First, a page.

Major League Baseball
Inside Justin Verlander’s trade request to Astros: I want to 'fight for a championship’
Major League Baseball

Inside Justin Verlander’s trade request to Astros: I want to 'fight for a championship’

Updated Aug. 4, 2023 12:56 p.m. ET

NEW YORK — Two Major League Baseball clubs were founded in 1962. One was based in New York, the other in Houston. In the span of just over a week, Justin Verlander will have started for both of them in the same opposing ballpark. 

It was only four days ago that a dominant outing from Verlander secured a series win for the Mets. Then, the orange border across his chest represented the fourth place team in the NL East. On Thursday, Verlander's orange-accented Houston gear — which he promised was "brand new" and not something he pulled out of his closet — represented the second-place club in the AL West and baseball's world champions (thanks, in part, to his efforts). 

On Saturday, just 11 days after starting the opener of the Subway Series, Verlander will face the Yankees in the Bronx again but as a member of the Astros.

"Just a whirlwind, man," he said.


Switching leagues. Swapping teams. Reuniting with old friends and teammates. Saying farewell to an organization and city that was just starting to feel like home. New team, same as the old team. Pitching in the same city as his most recent team. It's not difficult to imagine why Verlander, two days after he was traded by the Mets, was still processing the events that brought him back to the Astros, the same team with whom he won the title merely nine months ago.

"It feels a little weird because it hasn't been that long," Verlander said Thursday. "You don't miss a beat and you're right back in the locker room. But on the other hand, there's this whole segment that happened. Here I am still staying in my apartment in New York. It's a really odd feeling. Hard to explain." 

Yet, Verlander tried his best to explain the decisions that put him back in an Astros cap and T-shirt. We're familiar with most of the details, at this point. The Mets, despite flashing the largest payroll in baseball, never played or looked like contenders this season. Then, when David Robertson and Max Scherzer were traded days before the deadline, Verlander said, "Clearly the picture for this year and next year was shifting quickly." But he still had questions about the team's direction for owner Steve Cohen.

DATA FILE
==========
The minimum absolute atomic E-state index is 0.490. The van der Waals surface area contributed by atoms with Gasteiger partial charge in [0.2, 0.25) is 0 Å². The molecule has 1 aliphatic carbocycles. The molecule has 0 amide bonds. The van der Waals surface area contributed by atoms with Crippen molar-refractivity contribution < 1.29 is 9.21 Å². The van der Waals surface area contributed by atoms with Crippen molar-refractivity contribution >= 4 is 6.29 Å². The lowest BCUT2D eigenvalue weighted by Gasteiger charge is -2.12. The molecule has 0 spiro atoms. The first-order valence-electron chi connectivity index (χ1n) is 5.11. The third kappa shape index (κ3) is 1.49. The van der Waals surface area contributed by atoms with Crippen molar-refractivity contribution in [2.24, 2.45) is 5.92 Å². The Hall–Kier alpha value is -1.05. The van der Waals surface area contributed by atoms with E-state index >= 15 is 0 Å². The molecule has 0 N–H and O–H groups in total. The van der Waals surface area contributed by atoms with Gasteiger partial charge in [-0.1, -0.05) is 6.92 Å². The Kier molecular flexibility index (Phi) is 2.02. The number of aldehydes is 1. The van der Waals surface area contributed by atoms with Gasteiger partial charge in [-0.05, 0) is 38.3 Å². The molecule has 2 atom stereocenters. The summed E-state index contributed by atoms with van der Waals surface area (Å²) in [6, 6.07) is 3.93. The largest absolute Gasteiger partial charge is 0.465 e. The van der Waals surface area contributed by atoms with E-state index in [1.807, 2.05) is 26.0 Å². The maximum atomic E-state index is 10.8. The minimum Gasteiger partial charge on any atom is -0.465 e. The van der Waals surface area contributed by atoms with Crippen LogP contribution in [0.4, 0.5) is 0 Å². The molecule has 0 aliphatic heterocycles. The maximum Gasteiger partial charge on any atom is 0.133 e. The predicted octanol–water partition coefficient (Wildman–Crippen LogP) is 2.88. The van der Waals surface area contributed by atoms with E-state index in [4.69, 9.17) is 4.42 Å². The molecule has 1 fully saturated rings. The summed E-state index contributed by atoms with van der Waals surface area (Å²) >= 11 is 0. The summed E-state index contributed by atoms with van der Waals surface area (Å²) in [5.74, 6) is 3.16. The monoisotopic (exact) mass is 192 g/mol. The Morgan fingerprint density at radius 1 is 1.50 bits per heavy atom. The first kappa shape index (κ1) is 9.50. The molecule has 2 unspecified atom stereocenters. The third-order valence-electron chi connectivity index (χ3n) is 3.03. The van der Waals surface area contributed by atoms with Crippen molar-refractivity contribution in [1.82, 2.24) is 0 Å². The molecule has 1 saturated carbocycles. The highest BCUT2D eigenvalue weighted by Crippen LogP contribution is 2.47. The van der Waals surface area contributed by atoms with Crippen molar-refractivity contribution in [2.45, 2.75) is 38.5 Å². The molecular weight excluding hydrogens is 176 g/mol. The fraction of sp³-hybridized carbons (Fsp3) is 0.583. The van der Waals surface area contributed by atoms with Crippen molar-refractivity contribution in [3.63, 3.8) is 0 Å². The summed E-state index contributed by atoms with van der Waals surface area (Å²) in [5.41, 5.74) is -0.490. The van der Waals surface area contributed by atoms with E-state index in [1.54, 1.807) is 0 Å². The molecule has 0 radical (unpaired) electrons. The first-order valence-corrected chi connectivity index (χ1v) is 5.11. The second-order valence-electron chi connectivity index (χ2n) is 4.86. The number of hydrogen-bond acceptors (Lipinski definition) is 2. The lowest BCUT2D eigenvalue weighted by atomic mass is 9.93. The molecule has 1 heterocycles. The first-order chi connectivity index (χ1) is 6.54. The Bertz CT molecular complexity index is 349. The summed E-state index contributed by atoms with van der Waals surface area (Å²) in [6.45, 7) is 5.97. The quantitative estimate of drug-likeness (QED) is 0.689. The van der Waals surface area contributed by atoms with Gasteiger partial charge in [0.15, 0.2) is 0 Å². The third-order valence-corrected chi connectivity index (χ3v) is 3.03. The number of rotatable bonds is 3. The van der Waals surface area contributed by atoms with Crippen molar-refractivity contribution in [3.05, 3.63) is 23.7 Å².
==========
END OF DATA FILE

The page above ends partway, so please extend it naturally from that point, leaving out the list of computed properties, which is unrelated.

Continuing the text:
When Verlander learned that the timeline for the Mets to realistically contend for the World Series was pushed back to maybe 2025, most likely 2026, the veteran didn't mince words.

"I would like the opportunity to go to a team that was going to fight for a championship this year and next," he revealed from his conversation with Cohen and Mets general manager Billy Eppler. 

Verlander, owning a full no-trade clause, said his "No. 1 choice" for a landing spot was Houston. But he wasn't totally sure if that deal would happen, given that the Mets were looking for a big prospect haul. So he climbed aboard with the Mets on their charter flight to Kansas City on Monday, knowing full well he could be traded any minute. It wasn't until a few hours before Tuesday's 6 p.m. ET deadline that Eppler informed Verlander a deal with Houston was in place, as long as the pitcher would accept it. 

"I haven't really come to terms with it," Verlander said of the Mets' stunning turn of events. "I don't think anybody saw this coming. You commit to a team and you commit to trying to win a championship there and that's your vision, right? You're all-in. And then a few months later, you're back with the team you were with the last season. I feel like I was just really starting to get settled in the city, in my apartment. And my family was really getting used to things here. You start building a life off the field, you try to build a life in the city that you're in. You start getting comfortable and you make friends. So that part is really difficult. It's a lot on the family.